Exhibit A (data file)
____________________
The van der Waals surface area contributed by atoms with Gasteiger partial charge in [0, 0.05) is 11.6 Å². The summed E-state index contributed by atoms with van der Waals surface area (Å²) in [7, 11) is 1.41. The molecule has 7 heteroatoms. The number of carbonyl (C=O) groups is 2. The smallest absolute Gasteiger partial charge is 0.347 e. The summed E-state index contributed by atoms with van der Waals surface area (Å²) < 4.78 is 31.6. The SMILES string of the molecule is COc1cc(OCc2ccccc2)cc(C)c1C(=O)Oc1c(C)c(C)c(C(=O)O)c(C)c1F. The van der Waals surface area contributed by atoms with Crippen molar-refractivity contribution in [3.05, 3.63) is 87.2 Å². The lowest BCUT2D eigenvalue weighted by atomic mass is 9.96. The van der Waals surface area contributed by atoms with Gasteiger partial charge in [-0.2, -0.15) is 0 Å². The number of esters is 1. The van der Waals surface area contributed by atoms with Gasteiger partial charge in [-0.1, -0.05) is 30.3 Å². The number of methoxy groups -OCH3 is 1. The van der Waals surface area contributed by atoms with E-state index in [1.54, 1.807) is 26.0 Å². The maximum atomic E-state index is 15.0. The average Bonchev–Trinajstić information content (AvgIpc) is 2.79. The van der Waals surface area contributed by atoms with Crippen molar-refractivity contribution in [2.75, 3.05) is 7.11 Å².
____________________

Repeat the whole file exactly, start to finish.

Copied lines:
The van der Waals surface area contributed by atoms with Gasteiger partial charge in [0, 0.05) is 11.6 Å². The summed E-state index contributed by atoms with van der Waals surface area (Å²) in [7, 11) is 1.41. The molecule has 7 heteroatoms. The number of carbonyl (C=O) groups is 2. The smallest absolute Gasteiger partial charge is 0.347 e. The summed E-state index contributed by atoms with van der Waals surface area (Å²) < 4.78 is 31.6. The SMILES string of the molecule is COc1cc(OCc2ccccc2)cc(C)c1C(=O)Oc1c(C)c(C)c(C(=O)O)c(C)c1F. The van der Waals surface area contributed by atoms with Crippen molar-refractivity contribution in [3.05, 3.63) is 87.2 Å². The lowest BCUT2D eigenvalue weighted by atomic mass is 9.96. The van der Waals surface area contributed by atoms with Gasteiger partial charge in [-0.2, -0.15) is 0 Å². The number of esters is 1. The van der Waals surface area contributed by atoms with Gasteiger partial charge in [-0.1, -0.05) is 30.3 Å². The number of methoxy groups -OCH3 is 1. The van der Waals surface area contributed by atoms with E-state index in [1.54, 1.807) is 26.0 Å². The maximum atomic E-state index is 15.0. The average Bonchev–Trinajstić information content (AvgIpc) is 2.79. The van der Waals surface area contributed by atoms with Crippen molar-refractivity contribution in [2.75, 3.05) is 7.11 Å².